Whereas in this app showcase video for MoveMee the video concentrates on the pain points of having to queue for car hire, deal with high airport hire prices and hunting for your hire vehicle once booked and how their new app can alleviate these issues.
Both of these examples start with the problem that the potential customer has and how the product or service can answer this. No matter what product or service you are selling, the key with your Consideration Stage content is to connect the pain points your customers face with the solutions you have on offer.
Now potential customers understand their problem and some of the possible solutions, they start to look at specific businesses who have products and services that might help. They look at the cost of any solutions and compare their options before making a decision.
Decision Stage content should help show why your products and services might be better than those of your competitors, as well as giving information about why buying from your company might be the best option.
This content might include free trials, demos, case studies, product or service comparisons and videos that specifically relate to your product or service. However, Decision Stage content can also include specifics about your company in general that might influence a buyer’s decision, such as how you approach sustainability or your company’s core values.
In this 2D animated explainer from Residential People, we were able to show how estate agents can use their platform to drive traffic to their site, increase their online presence and win more sales.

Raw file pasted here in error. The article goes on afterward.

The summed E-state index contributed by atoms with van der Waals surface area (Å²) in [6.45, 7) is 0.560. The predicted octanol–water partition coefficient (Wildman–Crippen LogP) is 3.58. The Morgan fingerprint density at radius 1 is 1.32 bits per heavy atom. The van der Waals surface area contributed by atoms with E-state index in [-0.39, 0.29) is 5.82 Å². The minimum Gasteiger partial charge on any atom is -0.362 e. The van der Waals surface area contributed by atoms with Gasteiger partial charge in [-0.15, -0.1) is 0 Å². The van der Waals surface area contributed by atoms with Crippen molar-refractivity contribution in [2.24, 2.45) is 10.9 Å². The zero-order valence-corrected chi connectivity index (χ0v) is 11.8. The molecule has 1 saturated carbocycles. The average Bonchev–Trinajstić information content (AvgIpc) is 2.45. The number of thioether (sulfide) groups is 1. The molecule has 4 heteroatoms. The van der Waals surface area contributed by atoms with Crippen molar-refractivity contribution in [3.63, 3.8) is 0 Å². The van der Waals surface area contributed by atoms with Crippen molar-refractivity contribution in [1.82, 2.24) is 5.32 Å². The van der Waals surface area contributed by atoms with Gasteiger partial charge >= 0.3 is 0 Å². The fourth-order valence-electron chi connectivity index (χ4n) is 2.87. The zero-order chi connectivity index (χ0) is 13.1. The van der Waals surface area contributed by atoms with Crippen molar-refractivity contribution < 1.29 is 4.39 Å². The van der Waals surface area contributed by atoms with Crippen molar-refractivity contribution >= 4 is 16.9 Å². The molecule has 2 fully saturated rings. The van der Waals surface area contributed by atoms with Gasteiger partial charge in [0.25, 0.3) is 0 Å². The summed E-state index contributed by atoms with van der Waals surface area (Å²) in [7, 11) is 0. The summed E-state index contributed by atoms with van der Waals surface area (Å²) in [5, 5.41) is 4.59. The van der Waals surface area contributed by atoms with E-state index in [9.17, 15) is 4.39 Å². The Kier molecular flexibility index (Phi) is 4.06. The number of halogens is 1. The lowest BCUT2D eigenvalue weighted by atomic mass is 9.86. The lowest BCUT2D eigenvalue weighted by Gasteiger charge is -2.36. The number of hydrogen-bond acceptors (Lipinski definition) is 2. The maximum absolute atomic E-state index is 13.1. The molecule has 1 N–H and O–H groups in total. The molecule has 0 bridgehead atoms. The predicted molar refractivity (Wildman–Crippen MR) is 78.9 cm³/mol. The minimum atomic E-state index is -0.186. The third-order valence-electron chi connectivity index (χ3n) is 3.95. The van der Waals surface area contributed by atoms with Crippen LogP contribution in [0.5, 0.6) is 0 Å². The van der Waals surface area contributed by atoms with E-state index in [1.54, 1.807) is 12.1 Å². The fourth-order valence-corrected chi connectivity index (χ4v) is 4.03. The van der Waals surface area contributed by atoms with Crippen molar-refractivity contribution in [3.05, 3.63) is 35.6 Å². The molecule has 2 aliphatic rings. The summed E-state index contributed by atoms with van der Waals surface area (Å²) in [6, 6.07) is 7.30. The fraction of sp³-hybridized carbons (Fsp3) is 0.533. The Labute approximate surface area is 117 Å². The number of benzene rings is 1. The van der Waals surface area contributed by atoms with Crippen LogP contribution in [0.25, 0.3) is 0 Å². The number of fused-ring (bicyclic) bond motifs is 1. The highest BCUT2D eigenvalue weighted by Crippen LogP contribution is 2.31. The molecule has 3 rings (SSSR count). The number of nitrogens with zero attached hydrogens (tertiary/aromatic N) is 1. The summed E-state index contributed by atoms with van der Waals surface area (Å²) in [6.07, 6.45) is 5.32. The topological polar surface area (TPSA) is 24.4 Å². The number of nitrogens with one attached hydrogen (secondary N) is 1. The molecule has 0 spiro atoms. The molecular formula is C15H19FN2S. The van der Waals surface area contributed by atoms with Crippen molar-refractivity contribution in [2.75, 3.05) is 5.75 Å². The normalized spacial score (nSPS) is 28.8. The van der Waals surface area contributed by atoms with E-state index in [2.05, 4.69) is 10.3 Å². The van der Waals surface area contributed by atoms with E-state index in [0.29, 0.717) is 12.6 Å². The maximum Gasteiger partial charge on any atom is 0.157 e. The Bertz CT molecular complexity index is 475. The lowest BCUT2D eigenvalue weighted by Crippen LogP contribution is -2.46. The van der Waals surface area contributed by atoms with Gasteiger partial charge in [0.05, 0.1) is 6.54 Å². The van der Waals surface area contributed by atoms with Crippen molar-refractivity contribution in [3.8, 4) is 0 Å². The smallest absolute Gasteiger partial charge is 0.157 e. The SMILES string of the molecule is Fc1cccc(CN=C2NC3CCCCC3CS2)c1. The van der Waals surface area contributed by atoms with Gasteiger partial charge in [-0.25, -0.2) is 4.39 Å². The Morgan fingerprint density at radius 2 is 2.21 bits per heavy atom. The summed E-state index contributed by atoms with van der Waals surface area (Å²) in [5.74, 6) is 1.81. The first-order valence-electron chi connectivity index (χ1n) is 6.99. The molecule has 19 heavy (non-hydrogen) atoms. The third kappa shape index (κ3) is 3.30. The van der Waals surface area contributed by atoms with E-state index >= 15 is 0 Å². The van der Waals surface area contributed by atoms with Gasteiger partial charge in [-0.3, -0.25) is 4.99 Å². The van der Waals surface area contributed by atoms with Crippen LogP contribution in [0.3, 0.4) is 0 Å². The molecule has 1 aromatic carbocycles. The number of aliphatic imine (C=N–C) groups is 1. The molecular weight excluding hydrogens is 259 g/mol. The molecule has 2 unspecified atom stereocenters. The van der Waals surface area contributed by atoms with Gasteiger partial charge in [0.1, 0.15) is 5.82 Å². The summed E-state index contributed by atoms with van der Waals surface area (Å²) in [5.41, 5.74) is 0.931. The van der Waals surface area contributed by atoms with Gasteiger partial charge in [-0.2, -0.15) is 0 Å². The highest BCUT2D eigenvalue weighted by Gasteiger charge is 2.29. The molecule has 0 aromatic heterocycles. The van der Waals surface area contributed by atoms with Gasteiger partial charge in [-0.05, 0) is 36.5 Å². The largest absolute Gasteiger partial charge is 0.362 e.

Whereas, in this video case studio we look at how we were able to help ECMA and ProCarton run their annual awards show virtually during the pandemic. One of the biggest challenges during this event was being able to stream the live reactions and on the spot interviews from the award winners – something other awards show organisers were also struggling with.
Ultimately with Decision Stage content it’s about showing a fully rounded view of your company, both in terms of how your products and services might be best for potential customers but also why you as a company are also the best fit.
As you can now see, content is crucial throughout the Buyer’s Journey as it can help us to lead potential customers from being aware of a pain point, to buying a product or service from you that can help to solve this problem.
Do you need help with your content strategy? Our team of strategists are more than happy to help! Click on the link below to arrange a free 1-2-1 with one of our expert team.